It’s Nov. 5, Friday morning of Election 2020 week. As I sit here, looking down at my late breakfast – or early lunch, depending on your view – I note that I’ve slipped into a bit of anxious thinking about the election 2020 that only a big bowl of comfort food can soothe. I’m about to dig into my comfort leftovers, my new holiday dish. I coined it, “Holiday Tsofu.”
How Holiday Tsofu emerged from General Tso’s Tofu
I’ve been cooking and baking this week to ward off the waves of nervous fidgeting that fluctuate with bursts of dance. One moment in the news I’m seeing the promising and growing lead of a voice of reason, the next I see zany claims of a desperado. It was my AVF partner Susanne that suggested some comfort food with a tasty sauce.
When my friend Susanne told me that her elderly mother in Denmark was following the US election closely, it gave me new pause – pause to realize either we are that important globally, or this has been the Best. Soap Opera. Ever.
As Jimmy Kimmel asks, can’t we catch a break and have just one boring day?
To be honest, I did not think I would invest this much time and thought into the election. And I’ll be the first to admit that spending this much time trolling the news feed is not so healthy. Yet no one will deny, in years and decades to come, that this was a most remarkable time in US history.
So caring about good nutrition is part of, not just my therapy, my maintenance.
I love it when something creative blossoms out of stressful weeks. Let me tell you about how the Holiday Tsofu came about.
While chatting with Susanne, gossiping about the election (yes, confessions help, too) I started wondering what to cook for dinner. She sent me a link to her favorite General Tso’s tofu recipe. I took it into the kitchen.
In his recipe post, Andrew Olson of the One Ingredient Chef points out the dubious history of how the name of the dish came about. Personally, I’m solely interested in its comfort value. I was not daunted, either, by the fact that this recipe is a far cry from one ingredient.
Ingredients are easy to interchange. I’ll tell you what I did. I opened the fridge and started pulling candidates out.
The pre-cut cauliflower florets and block of tofu in the refrigerator would go well together. A half of a large red bell pepper would offer a dash of color. The scallion on the counter would work nicely in place of green onions.
In the beginning of my post above I mention blood sugar levels. I want to address how important it is for all of us to be aware of how much sugar and salt we ingest, no matter what our age. Unless you are a strict plant-based whole foods eater, chances are you consume a lot of sugar and sodium unwittingly.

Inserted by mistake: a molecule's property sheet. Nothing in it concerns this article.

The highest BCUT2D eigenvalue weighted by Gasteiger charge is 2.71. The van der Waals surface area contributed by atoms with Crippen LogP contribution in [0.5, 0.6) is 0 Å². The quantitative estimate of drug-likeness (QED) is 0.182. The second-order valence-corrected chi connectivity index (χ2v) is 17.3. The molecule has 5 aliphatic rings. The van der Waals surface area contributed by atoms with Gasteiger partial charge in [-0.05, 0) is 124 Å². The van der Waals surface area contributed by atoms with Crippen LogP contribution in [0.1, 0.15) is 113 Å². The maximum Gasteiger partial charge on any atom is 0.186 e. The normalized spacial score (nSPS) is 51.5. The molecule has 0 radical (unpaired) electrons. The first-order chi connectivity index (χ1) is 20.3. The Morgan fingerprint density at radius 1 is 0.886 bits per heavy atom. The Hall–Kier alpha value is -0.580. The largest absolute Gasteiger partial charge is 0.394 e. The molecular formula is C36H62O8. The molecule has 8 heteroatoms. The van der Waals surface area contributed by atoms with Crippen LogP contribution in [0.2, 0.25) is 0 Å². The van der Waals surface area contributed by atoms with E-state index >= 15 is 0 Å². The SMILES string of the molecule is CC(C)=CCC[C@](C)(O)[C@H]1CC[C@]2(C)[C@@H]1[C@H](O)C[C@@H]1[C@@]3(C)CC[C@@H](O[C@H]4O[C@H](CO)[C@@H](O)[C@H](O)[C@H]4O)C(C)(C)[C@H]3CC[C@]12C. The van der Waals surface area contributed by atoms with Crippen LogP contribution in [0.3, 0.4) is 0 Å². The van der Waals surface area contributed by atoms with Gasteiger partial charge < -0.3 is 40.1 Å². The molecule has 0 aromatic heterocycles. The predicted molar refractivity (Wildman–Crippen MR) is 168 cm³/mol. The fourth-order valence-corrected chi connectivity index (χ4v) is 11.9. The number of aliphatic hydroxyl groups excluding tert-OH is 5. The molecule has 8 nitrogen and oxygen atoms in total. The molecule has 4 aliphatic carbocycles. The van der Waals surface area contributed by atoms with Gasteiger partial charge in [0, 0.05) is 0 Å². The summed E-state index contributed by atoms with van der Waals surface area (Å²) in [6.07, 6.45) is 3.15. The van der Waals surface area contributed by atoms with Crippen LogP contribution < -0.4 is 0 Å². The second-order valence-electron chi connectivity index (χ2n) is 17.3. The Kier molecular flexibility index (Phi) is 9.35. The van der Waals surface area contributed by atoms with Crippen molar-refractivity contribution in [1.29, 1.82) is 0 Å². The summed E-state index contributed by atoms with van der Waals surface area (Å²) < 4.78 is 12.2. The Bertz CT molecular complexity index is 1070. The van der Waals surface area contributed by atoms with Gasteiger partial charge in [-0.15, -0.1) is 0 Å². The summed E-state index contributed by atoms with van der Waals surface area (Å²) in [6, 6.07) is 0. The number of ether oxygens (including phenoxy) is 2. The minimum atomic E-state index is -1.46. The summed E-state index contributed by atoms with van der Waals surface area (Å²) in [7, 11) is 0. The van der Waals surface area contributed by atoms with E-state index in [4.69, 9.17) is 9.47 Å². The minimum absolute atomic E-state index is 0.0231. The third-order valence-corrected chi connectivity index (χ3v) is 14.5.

Because so many prepared foods are loaded with salt and sugar, we can avoid some of these pitfalls simply by creating our recipes from scratch and making substitutions.
I always at least halve the salt called for in a recipe, or leave it out altogether.
Many people, for example, think it’s a lot easier to buy bottled General Tso dressing. Bottled dressings often have high fructose syrup or some other refined sugar (and not necessarily vegan) as well as high quantities of salt. You have better control of all that, quickly and conveniently with staples in your own cupboard.
Holiday Tsofu (General Tso's tofu with cauliflower)
Holiday Tsofu is my variation on General Tso's tofu, using cauliflower and red peppers, It's a tasty and festive dish for the holidays that you can serve as an appetizer or main dish with your favorite rice.
Course: Main Course
Keyword: Tofu, Vegan
Author: Michaela Kennedy
2Tbsprice flour or other gluten-free flour
⅛tbspblack pepper or pepper mix
¼tbspchili powder or cayenne (optional)
1smallred bell pepper or ½ large
1 smallor ½ large shallot (or your choice of onion)
¼cuplow-salt soy sauce(60ml)
¼cuprice vinegar (in case your seasoned vinegar has sugar in it, cut back on your sweetener to balance it out)(60ml)
2Tbspmaple or date syrup
Toasted sesame seeds for garnish (I like to grind them)
Chopped cilantro or parsley for garnish (optional)
Preheat your oven to 400°F (200°C). I’m going out this weekend to buy an air fryer, which would be great with this recipe.
Drain and press out excess water from the tofu. Then break it up into bite-sized pieces.
Mix up the dry coating ingredients in a shallow bowl, Roll the tofu chunks in the coating and place in a baking pan lined with parchment paper.* Bake for a half hour, or until the chunks are golden brown.
When the tofu is done, prepare the vegetables. Sauté the cauliflower in a pan with a little bit of water. Add the chopped onion and chopped red pepper. Add the sauce and mix it all up, and sauté for 2-3 more minutes. Then mix in the tofu chunks until everything is well blended.
Top with toasted sesame seeds and serve with your favorite rice - I prefer white jasmine or basmati, as my body does not digest brown rice well.
Susanne told me this General Tso's tofu works great in her air fryer, and I’m excited to try it out for myself. But baking is fine. I’ve tried an oil spray or drizzling a tiny bit, but I’ll tell you, I feel so much better when I skip the oil completely.